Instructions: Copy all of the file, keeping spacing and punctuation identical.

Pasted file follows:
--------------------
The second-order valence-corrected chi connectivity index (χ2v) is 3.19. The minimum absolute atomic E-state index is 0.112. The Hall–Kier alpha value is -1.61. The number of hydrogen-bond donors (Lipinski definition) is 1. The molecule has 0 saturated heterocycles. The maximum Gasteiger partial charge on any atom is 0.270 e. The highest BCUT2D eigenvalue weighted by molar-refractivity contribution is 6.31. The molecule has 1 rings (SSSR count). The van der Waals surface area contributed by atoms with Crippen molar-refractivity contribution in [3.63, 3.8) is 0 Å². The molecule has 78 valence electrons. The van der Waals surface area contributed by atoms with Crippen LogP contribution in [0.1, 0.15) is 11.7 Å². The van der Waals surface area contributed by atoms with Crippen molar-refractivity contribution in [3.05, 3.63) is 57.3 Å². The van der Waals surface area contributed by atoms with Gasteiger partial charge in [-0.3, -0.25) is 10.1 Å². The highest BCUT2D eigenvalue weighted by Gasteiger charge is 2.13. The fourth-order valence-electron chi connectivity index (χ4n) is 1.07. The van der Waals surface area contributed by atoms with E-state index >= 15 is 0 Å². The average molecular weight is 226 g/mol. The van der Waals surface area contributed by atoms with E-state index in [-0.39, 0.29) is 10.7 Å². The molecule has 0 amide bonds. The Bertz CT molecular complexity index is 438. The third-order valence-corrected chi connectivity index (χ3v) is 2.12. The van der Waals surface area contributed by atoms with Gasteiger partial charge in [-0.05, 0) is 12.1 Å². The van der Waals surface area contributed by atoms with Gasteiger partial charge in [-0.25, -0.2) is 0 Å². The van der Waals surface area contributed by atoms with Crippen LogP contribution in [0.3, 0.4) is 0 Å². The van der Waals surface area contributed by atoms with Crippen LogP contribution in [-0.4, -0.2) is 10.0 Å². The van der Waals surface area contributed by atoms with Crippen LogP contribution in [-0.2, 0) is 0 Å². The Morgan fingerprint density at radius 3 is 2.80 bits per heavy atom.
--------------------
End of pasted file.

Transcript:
The second-order valence-corrected chi connectivity index (χ2v) is 3.19. The minimum absolute atomic E-state index is 0.112. The Hall–Kier alpha value is -1.61. The number of hydrogen-bond donors (Lipinski definition) is 1. The molecule has 0 saturated heterocycles. The maximum Gasteiger partial charge on any atom is 0.270 e. The highest BCUT2D eigenvalue weighted by molar-refractivity contribution is 6.31. The molecule has 1 rings (SSSR count). The van der Waals surface area contributed by atoms with Crippen molar-refractivity contribution in [3.63, 3.8) is 0 Å². The molecule has 78 valence electrons. The van der Waals surface area contributed by atoms with Crippen LogP contribution in [0.1, 0.15) is 11.7 Å². The van der Waals surface area contributed by atoms with Crippen molar-refractivity contribution in [3.05, 3.63) is 57.3 Å². The van der Waals surface area contributed by atoms with Gasteiger partial charge in [-0.3, -0.25) is 10.1 Å². The highest BCUT2D eigenvalue weighted by Gasteiger charge is 2.13. The fourth-order valence-electron chi connectivity index (χ4n) is 1.07. The van der Waals surface area contributed by atoms with E-state index >= 15 is 0 Å². The average molecular weight is 226 g/mol. The van der Waals surface area contributed by atoms with E-state index in [-0.39, 0.29) is 10.7 Å². The molecule has 0 amide bonds. The Bertz CT molecular complexity index is 438. The third-order valence-corrected chi connectivity index (χ3v) is 2.12. The van der Waals surface area contributed by atoms with Gasteiger partial charge in [-0.05, 0) is 12.1 Å². The van der Waals surface area contributed by atoms with Gasteiger partial charge in [-0.25, -0.2) is 0 Å². The van der Waals surface area contributed by atoms with Crippen LogP contribution in [0.3, 0.4) is 0 Å². The van der Waals surface area contributed by atoms with Crippen LogP contribution in [-0.4, -0.2) is 10.0 Å². The van der Waals surface area contributed by atoms with Crippen LogP contribution in [-0.2, 0) is 0 Å². The Morgan fingerprint density at radius 3 is 2.80 bits per heavy atom.